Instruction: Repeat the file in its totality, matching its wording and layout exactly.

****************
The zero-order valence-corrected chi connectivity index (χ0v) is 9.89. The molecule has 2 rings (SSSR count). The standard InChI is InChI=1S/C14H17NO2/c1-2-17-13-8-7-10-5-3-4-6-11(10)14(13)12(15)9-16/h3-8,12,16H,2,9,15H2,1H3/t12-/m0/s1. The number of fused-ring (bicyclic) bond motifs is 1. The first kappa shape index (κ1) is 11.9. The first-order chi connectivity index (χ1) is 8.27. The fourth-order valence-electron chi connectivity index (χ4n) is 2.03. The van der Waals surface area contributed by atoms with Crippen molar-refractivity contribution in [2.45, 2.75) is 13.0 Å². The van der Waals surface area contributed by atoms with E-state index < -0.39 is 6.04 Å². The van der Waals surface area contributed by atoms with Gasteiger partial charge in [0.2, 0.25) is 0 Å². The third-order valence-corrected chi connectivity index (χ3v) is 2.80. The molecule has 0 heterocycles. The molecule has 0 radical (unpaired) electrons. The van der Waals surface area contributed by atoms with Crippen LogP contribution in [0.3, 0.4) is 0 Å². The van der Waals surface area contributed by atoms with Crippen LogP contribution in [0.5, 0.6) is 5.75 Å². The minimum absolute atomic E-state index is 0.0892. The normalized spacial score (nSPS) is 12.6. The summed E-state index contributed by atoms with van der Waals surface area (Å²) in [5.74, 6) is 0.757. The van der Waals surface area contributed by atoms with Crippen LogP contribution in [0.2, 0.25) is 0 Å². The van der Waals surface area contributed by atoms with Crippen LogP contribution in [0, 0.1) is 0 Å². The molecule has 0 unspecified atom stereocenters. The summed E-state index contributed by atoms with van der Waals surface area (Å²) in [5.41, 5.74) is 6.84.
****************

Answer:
The zero-order valence-corrected chi connectivity index (χ0v) is 9.89. The molecule has 2 rings (SSSR count). The standard InChI is InChI=1S/C14H17NO2/c1-2-17-13-8-7-10-5-3-4-6-11(10)14(13)12(15)9-16/h3-8,12,16H,2,9,15H2,1H3/t12-/m0/s1. The number of fused-ring (bicyclic) bond motifs is 1. The first kappa shape index (κ1) is 11.9. The first-order chi connectivity index (χ1) is 8.27. The fourth-order valence-electron chi connectivity index (χ4n) is 2.03. The van der Waals surface area contributed by atoms with Crippen molar-refractivity contribution in [2.45, 2.75) is 13.0 Å². The van der Waals surface area contributed by atoms with E-state index < -0.39 is 6.04 Å². The van der Waals surface area contributed by atoms with Gasteiger partial charge in [0.2, 0.25) is 0 Å². The third-order valence-corrected chi connectivity index (χ3v) is 2.80. The molecule has 0 heterocycles. The molecule has 0 radical (unpaired) electrons. The van der Waals surface area contributed by atoms with Crippen LogP contribution in [0.3, 0.4) is 0 Å². The van der Waals surface area contributed by atoms with Crippen LogP contribution in [0.5, 0.6) is 5.75 Å². The minimum absolute atomic E-state index is 0.0892. The normalized spacial score (nSPS) is 12.6. The summed E-state index contributed by atoms with van der Waals surface area (Å²) in [5.74, 6) is 0.757. The van der Waals surface area contributed by atoms with Crippen LogP contribution in [0.2, 0.25) is 0 Å². The van der Waals surface area contributed by atoms with Crippen LogP contribution in [0, 0.1) is 0 Å². The molecule has 0 unspecified atom stereocenters. The summed E-state index contributed by atoms with van der Waals surface area (Å²) in [5.41, 5.74) is 6.84.